Steve and Deloris Lenivy, now in their mid-70s, have never owned a car, which wouldn't be so unusual for people living in the hub of a metropolis.
But the Lenivys live in Locust Point, a neighborhood that until recently has been the forgotten stretch in the golden rim of Inner Harbor development.
They found their Locust Point home in 1951 for $6,000, from talking to people in the neighborhood. For transportation in such a tight-knit community, they could always depend on family or friends who lived nearby to give them a lift to the market.
Through the years -- with truck traffic from the working waterfront so close -- they always worried whether their home would appreciate.
They don't have to worry any more.
As rehab masters Struever Bros., Eccles & Rouse readies the Procter & Gamble five-building complex to draw high-tech businesses, some handicappers might wager that the Lenivys' neighborly world may be facing extinction. Locust Point has all the elements for a gentrification scenario where glitz replaces grit.
But this isn't your typical developer vs. small-town America blood match. For one thing, developer C. William Struever loves grit, especially as an architectural finish. Secondly, Locust Point's tight community isn't just atmosphere, but a force of nature that seems to be checking the urge to overdevelop.
Calling Locust Point the next Canton may be an overstatement, according to some of those involved in real estate in the neighborhood, be they developers, prospective homebuyers or someone in the middle.
"You don't see a lot of houses available in Locust Point," said Jim French, Southern District planner for the Baltimore Planning Department. "A lot of those people have been in there for generations and they're not going anywhere."
And, French said, the neighborhood doesn't have the commercial infrastructure of Canton.
"Fort Avenue is not Boston Street," he said.
The Locust Point home-buying network is so insular that many times sellers have no need to put out "for sale" signs.
French also points out that Locust Point still functions as an industrial site with access to rail and deep-water ports.
Westway Terminal Co., Perishable Deliveries, Archer Daniels Midland, Steinweg and the North and South Locust Point Marine Terminals make the neighborhood's harborside a real working waterfront.
"I don't get the sense that the industrial area of Canton is as intertwined with the neighborhood," he said.
Sandy Marenberg, project director for Struever Rouse Homes, said that unlike Canton, which had faced economic hard times since the canning industry closed, Locust Point didn't need saving. It hurt when Procter & Gamble left, but the neighborhood still had some industry.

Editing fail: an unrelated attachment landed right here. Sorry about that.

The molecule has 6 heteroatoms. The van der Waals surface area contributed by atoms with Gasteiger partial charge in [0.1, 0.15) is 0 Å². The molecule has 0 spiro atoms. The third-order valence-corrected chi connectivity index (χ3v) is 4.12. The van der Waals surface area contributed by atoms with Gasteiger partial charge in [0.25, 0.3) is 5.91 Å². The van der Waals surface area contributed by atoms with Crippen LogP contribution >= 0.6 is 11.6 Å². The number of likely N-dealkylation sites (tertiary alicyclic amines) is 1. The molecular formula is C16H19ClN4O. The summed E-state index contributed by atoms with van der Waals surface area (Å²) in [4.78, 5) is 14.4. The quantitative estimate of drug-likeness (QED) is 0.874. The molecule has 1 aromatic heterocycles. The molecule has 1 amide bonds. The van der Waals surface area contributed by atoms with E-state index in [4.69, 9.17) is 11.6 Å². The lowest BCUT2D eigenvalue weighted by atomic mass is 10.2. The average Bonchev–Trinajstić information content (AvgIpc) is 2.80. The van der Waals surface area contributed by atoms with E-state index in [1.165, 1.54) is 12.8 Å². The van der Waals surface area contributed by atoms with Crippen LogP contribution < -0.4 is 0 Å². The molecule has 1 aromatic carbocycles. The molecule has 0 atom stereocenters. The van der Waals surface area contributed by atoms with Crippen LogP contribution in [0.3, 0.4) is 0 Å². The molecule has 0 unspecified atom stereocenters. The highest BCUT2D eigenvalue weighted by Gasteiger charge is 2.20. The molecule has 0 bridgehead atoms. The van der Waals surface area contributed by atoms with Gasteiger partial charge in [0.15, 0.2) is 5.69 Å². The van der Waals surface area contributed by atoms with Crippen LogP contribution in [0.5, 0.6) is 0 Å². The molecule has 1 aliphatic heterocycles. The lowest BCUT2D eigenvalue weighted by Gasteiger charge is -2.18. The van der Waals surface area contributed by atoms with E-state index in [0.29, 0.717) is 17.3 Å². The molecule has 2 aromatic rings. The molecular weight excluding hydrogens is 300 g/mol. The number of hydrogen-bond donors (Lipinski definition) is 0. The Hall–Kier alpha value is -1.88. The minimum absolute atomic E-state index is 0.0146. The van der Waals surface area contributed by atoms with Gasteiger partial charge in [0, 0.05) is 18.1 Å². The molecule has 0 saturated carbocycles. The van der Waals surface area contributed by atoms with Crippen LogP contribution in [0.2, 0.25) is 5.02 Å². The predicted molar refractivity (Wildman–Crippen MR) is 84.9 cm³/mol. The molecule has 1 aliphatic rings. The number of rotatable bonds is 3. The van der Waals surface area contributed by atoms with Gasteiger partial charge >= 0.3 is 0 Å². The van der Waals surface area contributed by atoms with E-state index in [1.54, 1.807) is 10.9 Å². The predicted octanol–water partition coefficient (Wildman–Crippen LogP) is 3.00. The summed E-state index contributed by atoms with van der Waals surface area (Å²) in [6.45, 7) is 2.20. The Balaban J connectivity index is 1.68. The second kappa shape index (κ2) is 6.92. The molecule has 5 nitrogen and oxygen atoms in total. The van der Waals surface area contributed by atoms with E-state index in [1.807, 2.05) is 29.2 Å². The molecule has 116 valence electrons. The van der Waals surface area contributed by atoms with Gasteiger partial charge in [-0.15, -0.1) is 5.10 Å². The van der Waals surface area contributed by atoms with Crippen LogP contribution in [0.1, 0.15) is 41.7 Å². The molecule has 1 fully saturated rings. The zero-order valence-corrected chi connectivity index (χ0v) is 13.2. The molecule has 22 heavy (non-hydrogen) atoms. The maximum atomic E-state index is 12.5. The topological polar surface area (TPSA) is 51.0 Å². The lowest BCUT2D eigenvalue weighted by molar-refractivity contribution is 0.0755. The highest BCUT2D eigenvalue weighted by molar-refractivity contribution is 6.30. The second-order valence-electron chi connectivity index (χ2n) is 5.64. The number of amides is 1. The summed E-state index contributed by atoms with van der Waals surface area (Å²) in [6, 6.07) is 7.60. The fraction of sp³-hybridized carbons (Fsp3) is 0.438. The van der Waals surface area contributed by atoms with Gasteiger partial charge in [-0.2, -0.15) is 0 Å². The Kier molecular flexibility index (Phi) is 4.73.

Marenberg added that, when Canton started booming, people were moving there for the waterside charm, not for its tight-knit community.
"I think Locust Point has something that Canton didn't have when it started," Marenberg said. "That's the strength of Locust Point."
John May, an appraiser, said the number of property transfers has increased, indicating that the housing market is climbing. He said homes that haven't been renovated start at $40,000 to $50,000, while rehabbed homes tend to hover in the $120,000 price range.
But May also said Locust Point doesn't have all the fringe goodies that attract the young money or the empty-nesters.
"You've got to remember, you're dealing with young yuppies who like to party, they like their bagel shops and their gourmet coffees and Locust Point doesn't have that right now," May said.
While Locust Point might lack the frills, May said he wouldn't be surprised to see home prices double in the next few years.
Tracy Gosson, director of the Live Baltimore Marketing Center, a nonprofit organization dedicated to urban living, sees unlimited promise in Locust Point, named after its once-ubiquitous locust trees.
She said the waterfront proximity is a priceless draw for a neighborhood in the midst of revitalization. Locust Point has stability and two parks in Fort McHenry and Latrobe Park. As far as amenities like cafes and restaurants, that's one development away.
"I think Locust Point is definitely going to be a neighborhood that is rolling off the tongue of everybody like Federal Hill and Fells Point," she said.